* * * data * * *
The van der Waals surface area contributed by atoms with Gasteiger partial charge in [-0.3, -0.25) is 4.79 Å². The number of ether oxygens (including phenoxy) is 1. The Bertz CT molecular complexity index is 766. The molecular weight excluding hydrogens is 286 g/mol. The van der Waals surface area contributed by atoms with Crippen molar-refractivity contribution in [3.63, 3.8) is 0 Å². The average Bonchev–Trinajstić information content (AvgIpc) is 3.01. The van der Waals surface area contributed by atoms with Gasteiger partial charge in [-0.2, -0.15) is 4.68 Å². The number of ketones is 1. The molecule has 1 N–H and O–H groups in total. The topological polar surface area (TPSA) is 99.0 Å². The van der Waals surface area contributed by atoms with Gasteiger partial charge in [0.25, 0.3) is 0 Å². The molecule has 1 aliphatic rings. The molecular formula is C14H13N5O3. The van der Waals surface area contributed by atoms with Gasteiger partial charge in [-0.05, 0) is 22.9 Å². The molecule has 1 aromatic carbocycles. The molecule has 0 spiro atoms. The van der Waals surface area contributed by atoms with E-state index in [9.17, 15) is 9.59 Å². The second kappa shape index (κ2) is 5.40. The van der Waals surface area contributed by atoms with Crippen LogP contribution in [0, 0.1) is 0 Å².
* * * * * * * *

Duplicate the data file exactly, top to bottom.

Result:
The van der Waals surface area contributed by atoms with Gasteiger partial charge in [-0.3, -0.25) is 4.79 Å². The number of ether oxygens (including phenoxy) is 1. The Bertz CT molecular complexity index is 766. The molecular weight excluding hydrogens is 286 g/mol. The van der Waals surface area contributed by atoms with Crippen molar-refractivity contribution in [3.63, 3.8) is 0 Å². The average Bonchev–Trinajstić information content (AvgIpc) is 3.01. The van der Waals surface area contributed by atoms with Gasteiger partial charge in [-0.2, -0.15) is 4.68 Å². The number of ketones is 1. The molecule has 1 N–H and O–H groups in total. The topological polar surface area (TPSA) is 99.0 Å². The van der Waals surface area contributed by atoms with Gasteiger partial charge in [0.25, 0.3) is 0 Å². The molecule has 1 aliphatic rings. The molecular formula is C14H13N5O3. The van der Waals surface area contributed by atoms with Gasteiger partial charge in [-0.05, 0) is 22.9 Å². The molecule has 1 aromatic carbocycles. The molecule has 0 spiro atoms. The van der Waals surface area contributed by atoms with E-state index in [9.17, 15) is 9.59 Å². The second kappa shape index (κ2) is 5.40. The van der Waals surface area contributed by atoms with Crippen LogP contribution in [0, 0.1) is 0 Å².